"From that moment the marrow in my bones dried up, and I became a perfect shadow; my soul quitted my emaciated body, and remained wandering within these walls, according to the prediction of the holy man. In vain did I look and hope for release from the painful ties which held me to earth; for know, that no sooner is the soul separated from the body, than it aspires to the blissful regions of peace, and the ardour of its wishes causes years to appear as long as centuries, while it languishes in a strange element. As a punishment, I am compelled to continue the trade that I had exercised during my life; but, alas! my nocturnal appearance soon rendered this castle deserted. Now and then a poor pilgrim entered to pass the night here: when they did, however, I treated them all as I have done you. but not one has understood me, or rendered me the only service which could deliver my soul from this sad servitude. Henceforth no spirit will haunt this castle; for I shall now enjoy that repose of which I have been so long in search. Once again let me thank you, gallant youth; and believe, that had I power over the hidden treasures of the globe, I would give them all to you; but, unfortunately, during {227} my life riches did not fall to my lot, and this castle contains no store: however; listen to the advice I am now about to give you.

"Remain here till your hair has grown again; then return to your own country; and at that period of the year when the days and nights are of equal length, go on the bridge which crosses the Weser, and there remain till a friend, whom you will there meet, shall tell you what you ought to do to get possession of terrestrial wealth. When you are rolling in riches and prosperity, remember me; and on every anniversary of the day on which you released me from the heavy maledictions which overwhelmed me, cause a mass to be said for the repose of my soul. Adieu! I must now leave you."

Thus saying, the phantom vanished, and left his liberator perfectly astonished at the strange history he had just related. For a considerable time Francis remained immoveable, and reasoned with himself as to the reality of what he had seen; for he could not help fancying still that it was only a dream: but his closely shaved head soon convinced him that the event had actually taken place. He got into bed again, and slept soundly till mid-day.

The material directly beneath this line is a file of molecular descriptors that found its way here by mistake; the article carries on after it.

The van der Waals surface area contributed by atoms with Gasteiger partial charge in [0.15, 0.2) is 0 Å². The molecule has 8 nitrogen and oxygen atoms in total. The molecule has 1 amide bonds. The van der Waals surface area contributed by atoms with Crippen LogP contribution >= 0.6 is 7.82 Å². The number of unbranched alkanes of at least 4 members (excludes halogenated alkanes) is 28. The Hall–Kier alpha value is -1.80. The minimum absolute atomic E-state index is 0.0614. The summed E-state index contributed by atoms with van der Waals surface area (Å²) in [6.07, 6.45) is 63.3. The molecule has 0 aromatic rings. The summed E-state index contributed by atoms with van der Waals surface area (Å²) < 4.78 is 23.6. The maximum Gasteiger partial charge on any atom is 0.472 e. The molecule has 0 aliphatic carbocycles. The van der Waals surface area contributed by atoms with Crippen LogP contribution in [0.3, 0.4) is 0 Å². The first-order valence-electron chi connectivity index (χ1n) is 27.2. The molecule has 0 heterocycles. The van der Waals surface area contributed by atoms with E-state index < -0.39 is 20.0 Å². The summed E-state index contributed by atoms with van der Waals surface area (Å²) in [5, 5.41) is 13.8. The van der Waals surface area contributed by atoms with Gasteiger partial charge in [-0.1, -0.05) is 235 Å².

The malicious inn-keeper had been on the watch from dawn of day for the appearance of the traveller, in order that he might enjoy a laugh {228} at his expense, and express his surprise at the night's adventure. But after waiting till his patience was nearly exhausted, and finding it approached to noon, he began to apprehend that the spirit had either strangled the stranger, or that he had died of fright. He therefore called his servants together, and ran with them to the castle, passing through every room till he reached the one in which he had observed the light the [sic] over-night; there he found a strange key in the door, which was still bolted; for Francis had drawn the bolts again after the ghost had vanished. The landlord, who was all anxiety, knocked loudly; and Francis on awaking, at first thought it was the phantom come to pay him a second visit; but at length recognising the landlord's voice, he got up and opened the door.

The landlord, affecting the utmost possible astonishment, clasped his hands together, and exclaimed, "Great God and all the saints! then the red cloak has actually been here and shaved you completely? I now see that the story was but too well founded. But pray relate to me all the particulars: tell me what the spirit was like; how he came thus to shave you; and what he said to you?"

Francis, having sense enough to discover his roguery, answered him by saying: "The spirit resembled a man wearing a red cloak; you know {229} full well how he performed the operation: and his conversation I perfectly remember; -- listen attentively: -- 'Stranger,' said he to me, 'do not trust to a certain inn-keeper who has a figure of malice for his sign; the rogue knew well what would happen to you. Adieu! I now quit this abode, as my time is come; and in future no spirit will make its appearance here. I am now about to be transformed into a night-mare, and shall constantly torment and haunt this said inn-keeper, unless he does penance for his villainy, by lodging, feeding, and furnishing you with every thing needful, till your hair shall grow again and fall in ringlets over your shoulders.'"

At these words the landlord was seized with a violent trembling: he crossed himself, and vowed to the Virgin Mary that he would take care of the young stranger, lodge him, and give him every thing he required free of cost. He then conducted him to his house, and faithfully fulfilled what he promised.